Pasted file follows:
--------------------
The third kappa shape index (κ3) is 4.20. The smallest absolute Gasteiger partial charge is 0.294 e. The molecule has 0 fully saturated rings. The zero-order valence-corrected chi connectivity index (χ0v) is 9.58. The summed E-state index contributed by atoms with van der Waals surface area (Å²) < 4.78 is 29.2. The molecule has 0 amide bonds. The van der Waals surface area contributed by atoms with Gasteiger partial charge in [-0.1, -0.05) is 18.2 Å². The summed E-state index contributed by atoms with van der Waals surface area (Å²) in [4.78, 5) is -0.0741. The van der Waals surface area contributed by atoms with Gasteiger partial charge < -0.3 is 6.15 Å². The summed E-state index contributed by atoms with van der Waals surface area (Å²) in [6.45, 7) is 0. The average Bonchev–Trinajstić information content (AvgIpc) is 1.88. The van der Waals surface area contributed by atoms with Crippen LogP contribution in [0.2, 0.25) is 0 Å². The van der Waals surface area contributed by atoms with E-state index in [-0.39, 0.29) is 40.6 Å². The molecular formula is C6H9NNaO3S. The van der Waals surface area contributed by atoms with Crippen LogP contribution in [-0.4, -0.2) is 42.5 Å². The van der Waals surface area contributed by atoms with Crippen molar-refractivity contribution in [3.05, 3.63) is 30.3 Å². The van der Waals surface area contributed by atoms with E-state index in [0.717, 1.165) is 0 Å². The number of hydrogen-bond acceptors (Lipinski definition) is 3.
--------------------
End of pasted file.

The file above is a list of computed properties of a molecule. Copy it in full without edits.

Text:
The third kappa shape index (κ3) is 4.20. The smallest absolute Gasteiger partial charge is 0.294 e. The molecule has 0 fully saturated rings. The zero-order valence-corrected chi connectivity index (χ0v) is 9.58. The summed E-state index contributed by atoms with van der Waals surface area (Å²) < 4.78 is 29.2. The molecule has 0 amide bonds. The van der Waals surface area contributed by atoms with Gasteiger partial charge in [-0.1, -0.05) is 18.2 Å². The summed E-state index contributed by atoms with van der Waals surface area (Å²) in [4.78, 5) is -0.0741. The van der Waals surface area contributed by atoms with Gasteiger partial charge < -0.3 is 6.15 Å². The summed E-state index contributed by atoms with van der Waals surface area (Å²) in [6.45, 7) is 0. The average Bonchev–Trinajstić information content (AvgIpc) is 1.88. The van der Waals surface area contributed by atoms with Crippen LogP contribution in [0.2, 0.25) is 0 Å². The van der Waals surface area contributed by atoms with E-state index in [-0.39, 0.29) is 40.6 Å². The molecular formula is C6H9NNaO3S. The van der Waals surface area contributed by atoms with Crippen LogP contribution in [-0.4, -0.2) is 42.5 Å². The van der Waals surface area contributed by atoms with Crippen molar-refractivity contribution in [3.05, 3.63) is 30.3 Å². The van der Waals surface area contributed by atoms with E-state index in [0.717, 1.165) is 0 Å². The number of hydrogen-bond acceptors (Lipinski definition) is 3.